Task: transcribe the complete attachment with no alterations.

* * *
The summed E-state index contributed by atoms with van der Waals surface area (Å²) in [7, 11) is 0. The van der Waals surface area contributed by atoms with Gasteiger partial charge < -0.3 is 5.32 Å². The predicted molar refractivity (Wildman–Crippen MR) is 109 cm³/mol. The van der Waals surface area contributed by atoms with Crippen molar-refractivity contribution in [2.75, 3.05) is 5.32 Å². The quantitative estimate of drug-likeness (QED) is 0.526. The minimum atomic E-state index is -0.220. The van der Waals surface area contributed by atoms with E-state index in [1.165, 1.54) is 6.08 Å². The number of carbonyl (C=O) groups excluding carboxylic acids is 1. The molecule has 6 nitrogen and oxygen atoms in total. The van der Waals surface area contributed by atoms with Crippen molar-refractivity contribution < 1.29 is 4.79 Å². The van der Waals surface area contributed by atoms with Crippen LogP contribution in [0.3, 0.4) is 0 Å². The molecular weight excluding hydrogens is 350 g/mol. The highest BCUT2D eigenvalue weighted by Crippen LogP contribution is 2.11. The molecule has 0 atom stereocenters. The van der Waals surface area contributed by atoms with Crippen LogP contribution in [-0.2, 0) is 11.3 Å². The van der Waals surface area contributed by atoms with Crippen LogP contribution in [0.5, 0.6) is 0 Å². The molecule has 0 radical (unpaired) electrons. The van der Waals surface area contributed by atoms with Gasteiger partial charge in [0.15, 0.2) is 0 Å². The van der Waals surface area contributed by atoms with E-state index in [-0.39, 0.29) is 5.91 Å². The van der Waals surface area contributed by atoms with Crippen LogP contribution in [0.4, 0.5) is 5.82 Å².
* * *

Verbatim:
The summed E-state index contributed by atoms with van der Waals surface area (Å²) in [7, 11) is 0. The van der Waals surface area contributed by atoms with Gasteiger partial charge < -0.3 is 5.32 Å². The predicted molar refractivity (Wildman–Crippen MR) is 109 cm³/mol. The van der Waals surface area contributed by atoms with Crippen molar-refractivity contribution in [2.75, 3.05) is 5.32 Å². The quantitative estimate of drug-likeness (QED) is 0.526. The minimum atomic E-state index is -0.220. The van der Waals surface area contributed by atoms with E-state index in [1.165, 1.54) is 6.08 Å². The number of carbonyl (C=O) groups excluding carboxylic acids is 1. The molecule has 6 nitrogen and oxygen atoms in total. The van der Waals surface area contributed by atoms with Crippen molar-refractivity contribution < 1.29 is 4.79 Å². The van der Waals surface area contributed by atoms with Crippen LogP contribution in [0.3, 0.4) is 0 Å². The molecular weight excluding hydrogens is 350 g/mol. The highest BCUT2D eigenvalue weighted by Crippen LogP contribution is 2.11. The molecule has 0 atom stereocenters. The van der Waals surface area contributed by atoms with Crippen LogP contribution in [-0.2, 0) is 11.3 Å². The van der Waals surface area contributed by atoms with Crippen LogP contribution in [0.5, 0.6) is 0 Å². The molecule has 0 radical (unpaired) electrons. The van der Waals surface area contributed by atoms with Gasteiger partial charge in [0.15, 0.2) is 0 Å². The van der Waals surface area contributed by atoms with E-state index in [-0.39, 0.29) is 5.91 Å². The van der Waals surface area contributed by atoms with Crippen LogP contribution in [0.4, 0.5) is 5.82 Å².